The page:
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Drowned in Sound: Incubus: Light Grenades

Drowned in Sound
Incubus: Light Grenades
by Kodi McKinney, DJ at U92

Longevity does not come easily in the music business, but Incubus have it. So far, they have managed to evolve with each new album and mostly maintain their mainstream popularity. They are that rarest of beasts: a mega-selling rock act with serious credibility. Light Grenades bolsters their reputation yet again with adventurous songs, though the album itself is somewhat uneven.
When Light Grenades connects, the result is a home run. The opening combo of "Quicksand" and "A Kiss to Send Us Off" is the best intro I've heard to a mainstream rock album in a long time. As synthesized textures approach infinity under Brandon Boyd's voice, the first track morphs seamlessly into a combination of bombast and the ethereal. To put it lightly, the musicianship on this album is incredible. Virtuosity may not be apparent at first, but the band's compositional skill and fiery soundscapes are fresher than anything U2 has tried since 1991. Mike Einziger is especially creative on guitar, eschewing flash for the most baffling sounds. If you want to hear a mainstream rhythm section teach everyone short of the Chili Peppers a thing or two about cohesion, look no further.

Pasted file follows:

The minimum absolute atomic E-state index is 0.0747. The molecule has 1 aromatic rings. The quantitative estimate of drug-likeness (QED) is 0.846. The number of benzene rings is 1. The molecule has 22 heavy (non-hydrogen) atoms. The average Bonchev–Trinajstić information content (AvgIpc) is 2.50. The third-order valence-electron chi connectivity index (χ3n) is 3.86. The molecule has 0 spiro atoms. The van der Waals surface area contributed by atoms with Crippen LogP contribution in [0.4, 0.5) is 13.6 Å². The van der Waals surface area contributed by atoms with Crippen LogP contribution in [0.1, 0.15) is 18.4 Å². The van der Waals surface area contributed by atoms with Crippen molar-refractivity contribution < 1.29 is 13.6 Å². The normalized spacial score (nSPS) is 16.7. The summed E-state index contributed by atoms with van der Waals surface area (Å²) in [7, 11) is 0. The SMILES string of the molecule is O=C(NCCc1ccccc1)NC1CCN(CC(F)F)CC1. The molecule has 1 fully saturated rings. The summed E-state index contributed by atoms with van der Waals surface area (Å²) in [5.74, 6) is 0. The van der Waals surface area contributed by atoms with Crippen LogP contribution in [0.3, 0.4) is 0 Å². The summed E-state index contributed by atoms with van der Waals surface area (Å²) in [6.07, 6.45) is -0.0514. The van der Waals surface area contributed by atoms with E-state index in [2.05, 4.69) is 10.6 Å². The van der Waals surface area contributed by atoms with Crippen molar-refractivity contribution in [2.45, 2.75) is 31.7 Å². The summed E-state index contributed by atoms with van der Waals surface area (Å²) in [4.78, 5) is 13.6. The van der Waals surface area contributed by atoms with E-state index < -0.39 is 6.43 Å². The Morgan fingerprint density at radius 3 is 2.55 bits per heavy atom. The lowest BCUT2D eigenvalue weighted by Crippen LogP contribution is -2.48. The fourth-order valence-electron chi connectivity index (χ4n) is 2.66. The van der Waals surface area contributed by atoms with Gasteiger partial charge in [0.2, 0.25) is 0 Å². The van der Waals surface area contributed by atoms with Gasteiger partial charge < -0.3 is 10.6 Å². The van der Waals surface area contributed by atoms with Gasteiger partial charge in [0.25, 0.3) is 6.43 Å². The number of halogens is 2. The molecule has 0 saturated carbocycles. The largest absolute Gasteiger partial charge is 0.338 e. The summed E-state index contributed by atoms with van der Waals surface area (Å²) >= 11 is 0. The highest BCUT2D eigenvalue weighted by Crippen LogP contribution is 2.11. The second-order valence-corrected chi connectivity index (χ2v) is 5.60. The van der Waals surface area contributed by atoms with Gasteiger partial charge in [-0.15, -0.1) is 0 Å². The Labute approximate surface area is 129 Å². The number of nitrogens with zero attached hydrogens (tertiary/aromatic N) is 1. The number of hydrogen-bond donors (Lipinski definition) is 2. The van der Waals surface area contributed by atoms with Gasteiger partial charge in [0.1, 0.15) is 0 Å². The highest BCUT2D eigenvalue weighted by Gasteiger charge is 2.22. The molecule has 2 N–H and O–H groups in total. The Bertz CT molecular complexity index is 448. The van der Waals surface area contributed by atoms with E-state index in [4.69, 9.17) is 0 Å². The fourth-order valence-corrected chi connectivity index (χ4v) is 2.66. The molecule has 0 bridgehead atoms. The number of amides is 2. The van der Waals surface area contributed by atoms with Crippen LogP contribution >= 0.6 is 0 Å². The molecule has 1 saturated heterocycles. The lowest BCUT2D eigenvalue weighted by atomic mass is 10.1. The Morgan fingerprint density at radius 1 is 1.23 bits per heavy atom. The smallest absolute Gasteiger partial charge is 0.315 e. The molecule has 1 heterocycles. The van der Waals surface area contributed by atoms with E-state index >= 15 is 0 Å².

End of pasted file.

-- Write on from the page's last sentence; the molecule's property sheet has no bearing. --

Unfortunately, the band's proficiency does not outweigh this album's weaknesses. The biggest problem with Light Grenades is how overdone it is. First of all, so much effort got put into pacing that the track placement feels mechanical and forced. Aside from "Quicksand," the strongest songs are even-numbered. Good stuff happens in the odds too (just listen to the percussion in "Paper Shoes"); however, Incubus and their songs are most consistent at full bore. The production is the other body of evidence, as it is excellent except for all the vocal effects on Boyd. His voice is over-processed enough to instantly raise questions about digital pitch correction. Hopefully this is not the case, but his tracks have a suspiciously wet mix.
In fact, Boyd himself is the album's other fatal flaw. Though gifted with an ear for melody and impressive range, his lyrics are merely okay at best. "Rogues," the album's best track, shows how powerful Incubus are when Boyd's lyrics come up to the music's level. In contrast, "Light Grenades" is a burner that can be instantly ruined with one glance at the lyric sheet. It's anyone's guess as to why Boyd's writing is so hit-or-miss at this point in his career.
Then there's the abrupt end to closing track "Earth to Bella Part II," which is anti-climactic and underscores the frustration found in listening to Light Grenades. In some aspects, this is a fantastic effort that shows signs of continued growth for a band now on their sixth release. In other ways, it proves Incubus still have yet to realize their full potential. If Boyd sharpens his writing a bit more and the band makes one start-to-finish great album, they will be worthy of the utmost acclaim. For now, they're not quite there.
Rating: 3 out of 5

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